Nobel Prize Winners Join Forces to Plead Greenpeace Arctic Case
Thursday, October 17, 2013
Photo credit Greenpeace

Eleven Nobel Peace Prize laureates including Archbishop Desmond Tutu have written a joint letter to Russian President Vladimir Putin offering their support to twenty eight Greenpeace International activists, a freelance photographer and a freelance filmmaker who are being detained in a Russian prison whilst they are investigated for allegations of piracy.

In their letter, the award winners urge President Putin “to do all you can to ensure that the excessive charges of piracy against the 28 Greenpeace activists, freelance photographer and freelance videographer are dropped, and that any charges brought are consistent with international and Russian law.”

Describing the Arctic as a “precious treasure of humanity,” the signatories are all supporting efforts to protect the High North from oil exploration and climate change.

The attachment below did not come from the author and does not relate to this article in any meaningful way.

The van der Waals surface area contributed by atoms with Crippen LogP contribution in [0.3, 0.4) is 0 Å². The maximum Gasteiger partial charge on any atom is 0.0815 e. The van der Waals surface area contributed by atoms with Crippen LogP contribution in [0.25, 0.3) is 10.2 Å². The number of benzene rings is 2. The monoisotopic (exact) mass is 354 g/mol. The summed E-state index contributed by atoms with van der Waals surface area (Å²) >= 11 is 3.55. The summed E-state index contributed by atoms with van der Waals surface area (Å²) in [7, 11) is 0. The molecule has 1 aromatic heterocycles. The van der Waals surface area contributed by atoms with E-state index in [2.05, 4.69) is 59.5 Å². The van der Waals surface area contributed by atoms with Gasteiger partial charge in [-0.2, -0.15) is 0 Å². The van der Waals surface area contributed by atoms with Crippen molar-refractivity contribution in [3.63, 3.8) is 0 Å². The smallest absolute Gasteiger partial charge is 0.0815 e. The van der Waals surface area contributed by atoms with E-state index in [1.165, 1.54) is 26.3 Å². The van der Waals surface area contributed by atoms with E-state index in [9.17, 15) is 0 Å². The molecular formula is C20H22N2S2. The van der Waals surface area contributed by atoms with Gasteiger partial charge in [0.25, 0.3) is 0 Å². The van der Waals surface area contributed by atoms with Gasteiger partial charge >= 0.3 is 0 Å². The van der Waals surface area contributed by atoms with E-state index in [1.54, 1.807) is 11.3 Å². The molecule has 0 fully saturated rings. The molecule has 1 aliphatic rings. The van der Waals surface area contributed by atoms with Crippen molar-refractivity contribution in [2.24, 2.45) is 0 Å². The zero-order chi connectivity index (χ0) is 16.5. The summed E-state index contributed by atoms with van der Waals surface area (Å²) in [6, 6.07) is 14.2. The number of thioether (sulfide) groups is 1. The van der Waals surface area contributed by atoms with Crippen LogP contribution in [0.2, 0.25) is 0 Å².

They write, “Arctic oil drilling is a dangerous, high-risk enterprise. An oil spill under these icy waters would have a catastrophic impact on one of the most pristine, unique and beautiful landscapes on Earth. The impact of a spill on communities living in the Arctic, and on already vulnerable animal species, would be devastating and long lasting.

The risks of such an accident are ever present, and the oil industry’s response plans remain wholly inadequate. Equally important is the contribution of Arctic oil drilling to climate change. Climate change in the Arctic and elsewhere threatens all of us, but it is the world’s most vulnerable who are paying the price for developed countries’ failure to act.”


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